The masking_examplemasking_example assigns the values input using the mask dialog box directly to block parameters underneath the mask, as described in How Mask Parameters Work. The assignment occurs because the block parameter and the mask parameter have the same name, so the search that always occurs when a block parameter needs a value finds the mask parameter value automatically, as described in Symbol Resolution.
You can use the Mask Editor to insert any desired calculation between a value in the mask dialog box and an underlying block parameter:
See the Initialization Pane reference for reference information about all Initialization pane capabilities. This section shows you how to use it for calculating block parameter values.
To calculate a value for a block parameter, first break the link between the mask and block parameters by giving them different names. To facilitate such changes, the Dialog variables subpane lists all mask parameters. The Initialization pane looks like this:
You cannot use mask initialization code to change mask parameter default values in a library block or any other block.
You can use the initialization code for a masked block to link mask parameters indirectly to block parameters. In this approach, the initialization code creates variables in the mask workspace whose values are functions of the mask parameters and that appear in expressions that set the values of parameters of blocks concealed by the mask.
If you need both the string entered and the evaluated value, clear the Evaluate option. To get the value of a base workspace variable entered as the literal value of the mask parameter, use the MATLAB® evalin command in the mask initialization code. For example, suppose the user enters the string 'gain' as the literal value of the mask parameter k where gain is the name of a base workspace variable. To obtain the value of the base workspace variable, use the following command in the initialization code for the mask:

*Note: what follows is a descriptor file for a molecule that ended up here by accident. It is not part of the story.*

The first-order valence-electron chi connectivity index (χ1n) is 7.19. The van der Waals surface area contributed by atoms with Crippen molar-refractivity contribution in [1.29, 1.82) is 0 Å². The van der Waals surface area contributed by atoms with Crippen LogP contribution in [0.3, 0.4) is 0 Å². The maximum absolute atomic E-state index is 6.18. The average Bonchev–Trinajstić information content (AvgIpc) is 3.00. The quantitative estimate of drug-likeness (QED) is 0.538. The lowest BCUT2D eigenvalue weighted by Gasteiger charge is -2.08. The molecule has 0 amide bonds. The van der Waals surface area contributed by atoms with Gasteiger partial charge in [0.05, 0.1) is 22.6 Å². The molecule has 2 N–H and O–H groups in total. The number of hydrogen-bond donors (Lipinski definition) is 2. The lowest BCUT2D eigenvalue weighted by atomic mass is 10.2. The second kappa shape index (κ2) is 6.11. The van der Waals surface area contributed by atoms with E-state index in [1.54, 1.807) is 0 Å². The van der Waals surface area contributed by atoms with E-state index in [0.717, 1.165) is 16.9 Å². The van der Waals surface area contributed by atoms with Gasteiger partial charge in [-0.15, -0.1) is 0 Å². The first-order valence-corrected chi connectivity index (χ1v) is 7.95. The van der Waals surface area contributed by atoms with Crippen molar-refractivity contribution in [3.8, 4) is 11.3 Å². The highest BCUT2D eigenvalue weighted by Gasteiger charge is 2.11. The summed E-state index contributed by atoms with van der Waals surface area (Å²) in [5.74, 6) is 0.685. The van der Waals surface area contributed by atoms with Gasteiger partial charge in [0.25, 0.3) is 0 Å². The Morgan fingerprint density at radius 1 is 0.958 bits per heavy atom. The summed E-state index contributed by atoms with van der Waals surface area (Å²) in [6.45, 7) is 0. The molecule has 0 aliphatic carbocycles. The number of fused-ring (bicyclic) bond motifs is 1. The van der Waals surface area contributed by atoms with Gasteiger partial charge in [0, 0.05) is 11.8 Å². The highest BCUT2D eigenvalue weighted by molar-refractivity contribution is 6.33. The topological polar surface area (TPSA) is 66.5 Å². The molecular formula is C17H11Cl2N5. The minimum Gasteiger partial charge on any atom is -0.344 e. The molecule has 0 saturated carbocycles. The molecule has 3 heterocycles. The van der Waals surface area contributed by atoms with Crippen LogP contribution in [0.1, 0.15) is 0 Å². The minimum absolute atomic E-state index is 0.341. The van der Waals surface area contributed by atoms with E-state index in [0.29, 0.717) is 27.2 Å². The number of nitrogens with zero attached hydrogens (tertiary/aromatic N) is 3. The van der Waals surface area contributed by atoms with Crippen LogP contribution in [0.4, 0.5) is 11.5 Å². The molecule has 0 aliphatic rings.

value = evalin('base', k)
These values are stored in variables in the mask workspace. A masked block can access variables in its mask workspace. A workspace is associated with each masked subsystem that you create. The current values of the subsystem's parameters are stored in the workspace as well as any variables created by the block's initialization code and parameter callbacks.
To use a masked subsystem in a referenced model that uses model arguments, do not create in the mask workspace a variable that derives its value from a mask parameter. Instead, use blocks under the masked subsystem to perform the calculations for the mask workspace variable.